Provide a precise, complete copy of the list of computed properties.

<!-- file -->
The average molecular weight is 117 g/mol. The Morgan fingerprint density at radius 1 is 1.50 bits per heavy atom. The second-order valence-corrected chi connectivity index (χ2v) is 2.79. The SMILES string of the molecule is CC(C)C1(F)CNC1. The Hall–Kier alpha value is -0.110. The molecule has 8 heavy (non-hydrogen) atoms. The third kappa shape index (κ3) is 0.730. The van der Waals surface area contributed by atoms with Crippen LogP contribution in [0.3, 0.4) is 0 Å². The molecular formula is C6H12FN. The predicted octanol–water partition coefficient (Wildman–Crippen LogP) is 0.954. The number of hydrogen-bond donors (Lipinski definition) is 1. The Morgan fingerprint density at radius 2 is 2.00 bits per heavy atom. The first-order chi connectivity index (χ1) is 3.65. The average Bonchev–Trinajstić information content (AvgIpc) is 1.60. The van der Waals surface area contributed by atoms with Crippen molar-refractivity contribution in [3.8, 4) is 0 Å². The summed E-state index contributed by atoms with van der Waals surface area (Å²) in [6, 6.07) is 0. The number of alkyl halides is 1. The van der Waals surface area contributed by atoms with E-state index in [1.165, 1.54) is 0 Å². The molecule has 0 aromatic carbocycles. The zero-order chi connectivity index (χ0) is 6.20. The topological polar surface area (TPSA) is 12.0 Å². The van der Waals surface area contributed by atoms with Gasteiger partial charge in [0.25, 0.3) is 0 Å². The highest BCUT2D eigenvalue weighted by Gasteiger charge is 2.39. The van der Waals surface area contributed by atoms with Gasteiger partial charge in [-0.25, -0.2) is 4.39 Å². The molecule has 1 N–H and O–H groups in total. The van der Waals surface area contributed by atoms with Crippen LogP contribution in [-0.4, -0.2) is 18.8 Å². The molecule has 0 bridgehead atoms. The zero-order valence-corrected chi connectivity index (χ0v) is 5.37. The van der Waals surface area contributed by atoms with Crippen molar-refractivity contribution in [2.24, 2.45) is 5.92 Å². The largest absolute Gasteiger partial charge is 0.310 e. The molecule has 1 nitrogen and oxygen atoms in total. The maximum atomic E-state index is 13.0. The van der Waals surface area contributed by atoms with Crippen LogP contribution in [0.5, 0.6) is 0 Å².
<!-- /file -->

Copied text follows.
The average molecular weight is 117 g/mol. The Morgan fingerprint density at radius 1 is 1.50 bits per heavy atom. The second-order valence-corrected chi connectivity index (χ2v) is 2.79. The SMILES string of the molecule is CC(C)C1(F)CNC1. The Hall–Kier alpha value is -0.110. The molecule has 8 heavy (non-hydrogen) atoms. The third kappa shape index (κ3) is 0.730. The van der Waals surface area contributed by atoms with Crippen LogP contribution in [0.3, 0.4) is 0 Å². The molecular formula is C6H12FN. The predicted octanol–water partition coefficient (Wildman–Crippen LogP) is 0.954. The number of hydrogen-bond donors (Lipinski definition) is 1. The Morgan fingerprint density at radius 2 is 2.00 bits per heavy atom. The first-order chi connectivity index (χ1) is 3.65. The average Bonchev–Trinajstić information content (AvgIpc) is 1.60. The van der Waals surface area contributed by atoms with Crippen molar-refractivity contribution in [3.8, 4) is 0 Å². The summed E-state index contributed by atoms with van der Waals surface area (Å²) in [6, 6.07) is 0. The number of alkyl halides is 1. The van der Waals surface area contributed by atoms with E-state index in [1.165, 1.54) is 0 Å². The molecule has 0 aromatic carbocycles. The zero-order chi connectivity index (χ0) is 6.20. The topological polar surface area (TPSA) is 12.0 Å². The van der Waals surface area contributed by atoms with Gasteiger partial charge in [0.25, 0.3) is 0 Å². The highest BCUT2D eigenvalue weighted by Gasteiger charge is 2.39. The van der Waals surface area contributed by atoms with Gasteiger partial charge in [-0.25, -0.2) is 4.39 Å². The molecule has 1 N–H and O–H groups in total. The van der Waals surface area contributed by atoms with Crippen LogP contribution in [-0.4, -0.2) is 18.8 Å². The molecule has 0 bridgehead atoms. The zero-order valence-corrected chi connectivity index (χ0v) is 5.37. The van der Waals surface area contributed by atoms with Crippen molar-refractivity contribution in [2.24, 2.45) is 5.92 Å². The largest absolute Gasteiger partial charge is 0.310 e. The molecule has 1 nitrogen and oxygen atoms in total. The maximum atomic E-state index is 13.0. The van der Waals surface area contributed by atoms with Crippen LogP contribution in [0.5, 0.6) is 0 Å².